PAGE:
When submitting an application for nursing roles many hospitals, trusts and other employers will emphasise common skills or experience and by highlighting these on your application you may significantly improve your chances.
Level, qualifications and training
It is essential that you specify your level of seniority, qualifications and your formal training. This includes your NMC Pin number, whether you have UK registration, have applied for it, or are a student. Have you undertaken training in infection control, adult resuscitation, safeguarding children, K2 computerised cardiotocograph packages etc.?
Vacancies call for different areas of specialisation and you should include all relevant aspects of your clinical experience, across your career – antenatal, intrapartum, postnatal care, paediatric metabolic diseases, intensive care, acquired brain injuries etc.
Include any experience of supervising or mentoring staff, even if this is in an informal capacity. Clinical teams usually rely on the contribution of all members and employers value those who have shown they can take on responsibility and help others by directly supporting or by helping them to seek advice and solutions to problems.
Review your career experience and think of relevant examples of risk management. This can include identifying deviations from the “norm” and taking appropriate actions, whether this was in reporting incidents or hazards or communicating to junior or more senior healthcare professionals, as appropriate.
This has become an increasingly important area for frontline staff and a requirement for many nursing roles. Relevant experience that you can draw upon includes activities such as collating and reporting on data, audits and benchmarking. If you have used data to help develop and implement best practices it may very well set you apart from other candidates. Similarly, including any research involvement will be beneficial to include.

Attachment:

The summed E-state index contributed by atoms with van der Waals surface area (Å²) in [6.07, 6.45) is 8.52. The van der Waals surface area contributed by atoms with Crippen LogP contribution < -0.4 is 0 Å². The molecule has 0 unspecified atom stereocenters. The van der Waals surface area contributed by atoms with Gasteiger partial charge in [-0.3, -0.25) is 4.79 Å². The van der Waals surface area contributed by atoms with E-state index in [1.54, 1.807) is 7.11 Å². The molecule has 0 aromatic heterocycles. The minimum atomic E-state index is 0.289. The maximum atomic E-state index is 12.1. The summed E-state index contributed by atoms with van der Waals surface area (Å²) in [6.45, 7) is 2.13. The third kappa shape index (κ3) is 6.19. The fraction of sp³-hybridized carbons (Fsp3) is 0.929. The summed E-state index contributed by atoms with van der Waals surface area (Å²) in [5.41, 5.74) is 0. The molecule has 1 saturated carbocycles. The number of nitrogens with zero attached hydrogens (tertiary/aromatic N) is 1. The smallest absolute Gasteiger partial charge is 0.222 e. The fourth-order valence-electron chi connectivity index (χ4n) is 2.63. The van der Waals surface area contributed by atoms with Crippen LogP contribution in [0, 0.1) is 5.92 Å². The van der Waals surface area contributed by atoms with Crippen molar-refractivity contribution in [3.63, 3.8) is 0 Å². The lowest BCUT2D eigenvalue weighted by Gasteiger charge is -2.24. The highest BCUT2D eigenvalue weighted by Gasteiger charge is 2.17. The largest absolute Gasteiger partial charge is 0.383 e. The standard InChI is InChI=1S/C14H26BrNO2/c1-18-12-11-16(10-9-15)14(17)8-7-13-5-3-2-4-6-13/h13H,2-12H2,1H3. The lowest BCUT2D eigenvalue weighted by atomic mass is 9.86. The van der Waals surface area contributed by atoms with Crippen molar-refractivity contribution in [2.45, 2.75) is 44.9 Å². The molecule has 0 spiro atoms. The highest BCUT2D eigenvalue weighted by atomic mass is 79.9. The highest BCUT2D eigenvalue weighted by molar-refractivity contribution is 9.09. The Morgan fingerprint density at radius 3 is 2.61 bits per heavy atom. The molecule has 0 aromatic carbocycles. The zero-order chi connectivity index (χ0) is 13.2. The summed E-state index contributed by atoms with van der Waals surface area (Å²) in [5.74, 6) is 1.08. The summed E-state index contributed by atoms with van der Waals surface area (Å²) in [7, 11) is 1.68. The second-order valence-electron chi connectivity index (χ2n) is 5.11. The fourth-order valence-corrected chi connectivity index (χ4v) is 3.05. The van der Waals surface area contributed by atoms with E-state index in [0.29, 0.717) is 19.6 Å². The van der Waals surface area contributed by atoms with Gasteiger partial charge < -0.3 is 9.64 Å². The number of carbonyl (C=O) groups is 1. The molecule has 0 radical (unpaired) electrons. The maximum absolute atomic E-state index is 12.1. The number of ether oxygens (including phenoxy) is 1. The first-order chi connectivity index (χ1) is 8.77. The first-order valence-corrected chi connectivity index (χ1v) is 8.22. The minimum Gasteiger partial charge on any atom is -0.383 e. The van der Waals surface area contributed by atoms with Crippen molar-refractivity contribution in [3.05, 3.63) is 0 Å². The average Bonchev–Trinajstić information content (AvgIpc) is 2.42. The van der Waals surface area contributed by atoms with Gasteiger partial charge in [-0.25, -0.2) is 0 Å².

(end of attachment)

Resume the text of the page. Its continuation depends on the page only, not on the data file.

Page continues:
Nursing jobs involve interaction with a great range of other professionals, from clinicians to service managers to individuals in external organisations. Consider the professional relationships you have developed and maintained, such as those within your immediate teams as well as other staff and then broaden this to individuals in external organisations, such as universities. Some roles call for the ability to successfully develop just these types of relationships and therefore it is well worth highlighting your experience.
If you are bi- or multilingual it can be helpful for some roles. Nursing jobs based in catchment areas where several languages are spoken or where English is not the primary language spoken will benefit from professionals who can communicate effectively. Similarly, if you have knowledge or experience of diverse communities and varying cultural norms and standards, it is worth including this information in your application.
You may need to provide reference details at the application stage and therefore you should organise these at the outset. Your referees should ideally be employers who can speak confidently about the quality of your work. If you have never been employed or have been out of work for a while then someone in a position of responsibility who knows you well may be sufficient.